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The time management book that a sysadmin would actually read.
on December 3, 2005
To save everyone the trouble, I'll make the obvious joke: "I bought a book on time management, but I haven't had time to read it..."
Tom Limoncelli knows this about you. He knows a lot about you. He's encountered, and found solutions for, just about every one of the paradoxes, dilemmas, Catch-22s, and neverending Sisyphean ordeals that comprise the day-to-day challenge of being a professional system administrator. He wrote (with Christine Hogan) The Practice of System and Network Administration, which presents a thorough and practical body of knowledge for IT professionals: it describes all the things you need to do to build and run a manageable infrastructure. Now he's written an equally practical book on how to actually get those things done, and he wrote it in a way that makes it palatable for system administrators -- a famously cynical bunch when it comes to books about personal productivity. And there's a lot to be cynical about...
Here's how "The Seven Habits of Highly Effective People", by Stephen Covey, begins:
In more than 25 years of working with people in business,
university, and marriage and family settings, I have come in
contact with many individuals who have achieved an incredible
degree of outward success, but have found themselves struggling
with an inner hunger, a deep need for personal congruency and
effectiveness and for healthy, growing relationships with other
Deep need for personal congruency? The only deep need I feel at the moment involves my gag reflex, and not in a good way.
In comparison, here's how Tom begins:
Wait! Before we get started, let's do something to make sure we
actually finish. I realize that as a system administrator, you
are flooded with constant interruptions. The phone rings, a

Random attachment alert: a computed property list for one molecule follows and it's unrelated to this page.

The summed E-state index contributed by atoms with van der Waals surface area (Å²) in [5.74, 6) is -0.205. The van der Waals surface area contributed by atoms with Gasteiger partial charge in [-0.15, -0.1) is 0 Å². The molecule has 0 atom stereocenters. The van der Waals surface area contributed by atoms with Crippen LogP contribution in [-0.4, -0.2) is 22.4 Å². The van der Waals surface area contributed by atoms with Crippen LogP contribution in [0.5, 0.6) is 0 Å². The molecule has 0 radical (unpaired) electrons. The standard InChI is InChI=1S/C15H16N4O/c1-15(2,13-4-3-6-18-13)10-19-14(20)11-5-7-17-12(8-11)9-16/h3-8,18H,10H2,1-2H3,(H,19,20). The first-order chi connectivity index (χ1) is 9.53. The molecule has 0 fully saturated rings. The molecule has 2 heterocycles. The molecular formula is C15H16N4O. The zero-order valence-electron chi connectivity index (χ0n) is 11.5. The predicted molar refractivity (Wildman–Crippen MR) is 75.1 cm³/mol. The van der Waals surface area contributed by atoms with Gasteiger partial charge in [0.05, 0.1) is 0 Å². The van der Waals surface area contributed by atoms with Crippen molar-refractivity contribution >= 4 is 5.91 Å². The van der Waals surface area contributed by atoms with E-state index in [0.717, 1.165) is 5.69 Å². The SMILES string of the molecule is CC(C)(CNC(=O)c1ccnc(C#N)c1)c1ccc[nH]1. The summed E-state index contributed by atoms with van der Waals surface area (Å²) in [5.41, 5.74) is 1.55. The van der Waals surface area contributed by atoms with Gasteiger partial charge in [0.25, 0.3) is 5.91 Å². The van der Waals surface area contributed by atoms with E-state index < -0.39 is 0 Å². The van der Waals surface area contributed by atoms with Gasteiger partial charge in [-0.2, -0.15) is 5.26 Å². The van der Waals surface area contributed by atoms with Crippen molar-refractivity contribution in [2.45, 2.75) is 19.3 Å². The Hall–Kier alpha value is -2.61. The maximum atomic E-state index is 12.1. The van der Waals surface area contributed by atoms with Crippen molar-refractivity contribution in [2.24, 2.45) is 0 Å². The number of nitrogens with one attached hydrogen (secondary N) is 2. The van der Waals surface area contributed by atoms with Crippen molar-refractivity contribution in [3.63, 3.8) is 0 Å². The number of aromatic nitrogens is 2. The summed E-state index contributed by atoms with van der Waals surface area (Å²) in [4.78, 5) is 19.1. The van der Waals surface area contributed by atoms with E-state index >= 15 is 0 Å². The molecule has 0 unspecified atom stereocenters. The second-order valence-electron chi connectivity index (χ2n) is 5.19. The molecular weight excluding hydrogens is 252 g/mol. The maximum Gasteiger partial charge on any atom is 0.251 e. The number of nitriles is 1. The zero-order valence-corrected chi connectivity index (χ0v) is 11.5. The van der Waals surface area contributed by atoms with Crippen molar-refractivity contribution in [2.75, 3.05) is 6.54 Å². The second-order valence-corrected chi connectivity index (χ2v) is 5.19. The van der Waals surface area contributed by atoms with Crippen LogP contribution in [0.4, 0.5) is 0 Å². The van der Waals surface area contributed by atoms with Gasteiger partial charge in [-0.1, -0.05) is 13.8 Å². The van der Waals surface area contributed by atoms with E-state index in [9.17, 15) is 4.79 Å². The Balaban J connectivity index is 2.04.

customer stops by with questions, your email reader beeps with
the arrival of a new message, and someone on Instant Messenger
is trying to raise your attention. Heck, I bet someone's
interrupted you while reading this paragraph. I'm not going to
cover how to deal with interruptions until the next chapter, and
I hope you don't take offense, but at this rate, I'm worried you
won't get that far. To mitigate this problem I'm going to share
a tip from Chapter 2, which, if you implement, will shield you
from interruptions between now and when we can deal with the
subject of interruptions properly.
This book is for system administrators.
Much of the geek community has embraced David Allen's Getting Things Done as a purely pragmatic way to, well, get things done, and Tom's book complements GTD in two ways. First, Tom describes his own personal system in the space of a couple of chapters, for those who aren't interested in drinking the GTD Kool-Aid but still need to start using a system. Second, Time Management for System Administrators is totally system-agnostic -- whether you use a PDA or index cards, just about every chapter of the book will amplify the effectiveness of your existing system. He also tells you how to get into Disneyland and ride all the rides without waiting in line, and how to minimize the time you spend walking around the video store looking for something to rent.
Anyway, I need to cut this short; I'm supposed to be packing for a trip to a weeklong conference, and my girlfriend just called to remind me that we were supposed to see a movie tonight, and -- well, you know.
Incidentally, anyone who runs computers for a living should also own, read, and re-read The Practice of System and Network Administration. Buy it now if you haven't already. Also buy it for your staff, your peers, and your boss. If you don't have time to do that now, add it to your to-do list. You do have a to-do list, don't you?